Online petition launched against 'exorbitant' electricity billsSaturday, June 06, 2020
KINGSTON, Jamaica — Jamaica Public Service (JPS) customers have launched a petition to hold the company accountable for "exorbitant" electricity bills during the COVID-19 pandemic.
Creator of the change.org petition, Petra Hines said that since the onset of the pandemic “the world has seen subzero oil and fuel prices, which are neither reflected at the pumps nor on our utility bills (JPS especially)”.
The petition has so far exceeded it's previous target of 5,000 signatures, which has now been moved to 7,500.
Hines noted that Minister of Science, Energy and Technology, Fayval Williams has declared that JPS has the option of utilising an alternative fuel blend, which costs less than the fuel currently being used.
However, the petitioner contended that: "The company enjoys market monopoly and therefore has opted to keep Jamaicans impoverished with its exorbitant and cruel business ethics."
One member of the public who signed the petition said it was because “my bill has become too high without additional use”.
Another noted that, “JPS has been doing this for years and it needs to stop!!! My bill has more than doubled and yet the very low oil and petroleum price the rest of the world is experiencing some how does not apply to us they are taking advantage of us!!! Plus we need Government officials speaking up for the average person being oppressed by this abuse!!!”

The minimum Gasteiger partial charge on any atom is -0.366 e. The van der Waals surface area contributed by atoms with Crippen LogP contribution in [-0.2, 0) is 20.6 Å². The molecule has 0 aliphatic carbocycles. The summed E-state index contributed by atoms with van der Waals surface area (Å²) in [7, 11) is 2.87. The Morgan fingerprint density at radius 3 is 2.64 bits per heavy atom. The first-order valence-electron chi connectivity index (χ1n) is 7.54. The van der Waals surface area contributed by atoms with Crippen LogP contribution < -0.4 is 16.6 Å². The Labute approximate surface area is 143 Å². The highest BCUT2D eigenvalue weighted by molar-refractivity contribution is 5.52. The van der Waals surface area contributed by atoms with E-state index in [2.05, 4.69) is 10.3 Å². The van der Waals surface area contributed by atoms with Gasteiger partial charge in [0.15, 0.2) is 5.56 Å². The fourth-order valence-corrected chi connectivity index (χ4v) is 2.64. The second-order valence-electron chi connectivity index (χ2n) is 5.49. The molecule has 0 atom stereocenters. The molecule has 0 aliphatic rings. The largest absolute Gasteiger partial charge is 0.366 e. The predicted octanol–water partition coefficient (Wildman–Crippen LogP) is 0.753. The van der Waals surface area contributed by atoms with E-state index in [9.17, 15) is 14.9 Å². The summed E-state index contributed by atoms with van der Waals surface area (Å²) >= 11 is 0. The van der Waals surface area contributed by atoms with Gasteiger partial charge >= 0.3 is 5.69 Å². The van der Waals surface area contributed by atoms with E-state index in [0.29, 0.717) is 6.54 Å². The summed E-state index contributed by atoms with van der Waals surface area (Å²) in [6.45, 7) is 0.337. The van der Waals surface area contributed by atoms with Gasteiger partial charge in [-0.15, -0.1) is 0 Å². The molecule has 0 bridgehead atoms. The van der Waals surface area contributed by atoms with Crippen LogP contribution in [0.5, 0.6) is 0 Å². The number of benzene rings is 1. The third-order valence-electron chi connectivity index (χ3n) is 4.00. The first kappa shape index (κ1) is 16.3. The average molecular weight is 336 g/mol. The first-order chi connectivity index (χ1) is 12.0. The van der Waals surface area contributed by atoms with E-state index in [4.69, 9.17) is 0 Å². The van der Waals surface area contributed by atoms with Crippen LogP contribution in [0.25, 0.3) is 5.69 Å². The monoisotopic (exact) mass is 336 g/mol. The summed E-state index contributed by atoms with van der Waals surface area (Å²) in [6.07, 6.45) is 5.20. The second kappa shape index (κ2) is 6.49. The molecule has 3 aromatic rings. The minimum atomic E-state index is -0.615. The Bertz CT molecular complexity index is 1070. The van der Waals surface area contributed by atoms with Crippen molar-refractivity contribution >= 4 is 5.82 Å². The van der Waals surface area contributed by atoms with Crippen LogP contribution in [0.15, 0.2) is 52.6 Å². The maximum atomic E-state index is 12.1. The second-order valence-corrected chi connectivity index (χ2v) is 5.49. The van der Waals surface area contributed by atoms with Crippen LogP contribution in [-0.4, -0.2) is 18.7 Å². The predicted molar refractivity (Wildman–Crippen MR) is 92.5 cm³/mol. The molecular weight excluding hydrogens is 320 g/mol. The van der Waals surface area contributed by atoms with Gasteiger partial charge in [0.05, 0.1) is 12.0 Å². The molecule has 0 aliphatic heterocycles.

Several other people have expressed similar sentiments, stating that their bills are questionable.
JPS last month attributed the rise in electricity cost to the devaluation of the Jamaican dollar.
The utility company said that for the month of May, customers would have seen an increase of 7.43 per cent in electricity bills as the dollar weakened against its US counterpart.
The company explained that while a base rate of $128 to US$1 has been set by the Office of Utilities (OUR), changes in the value of the dollar could result in the need for the rate applied to bills to be adjusted.
Opposition spokesman on Energy Phillip Paulwell appealed to the Government to remove the hedge fund component of the Special Consumption Tax (SCT) on fuel and the General Consumption Tax (GCT) on electricity bills which he said would also have contributed to the raise in electricity cost.
Paulwell said the removal of the hedge fund component would ensure a reduction of fuel prices at the pump and the lowering of light bills.
Now you can read the Jamaica Observer ePaper anytime, anywhere. The Jamaica Observer ePaper is available to you at home or at work, and is the same edition as the printed copy available at https://bit.ly/epaper-login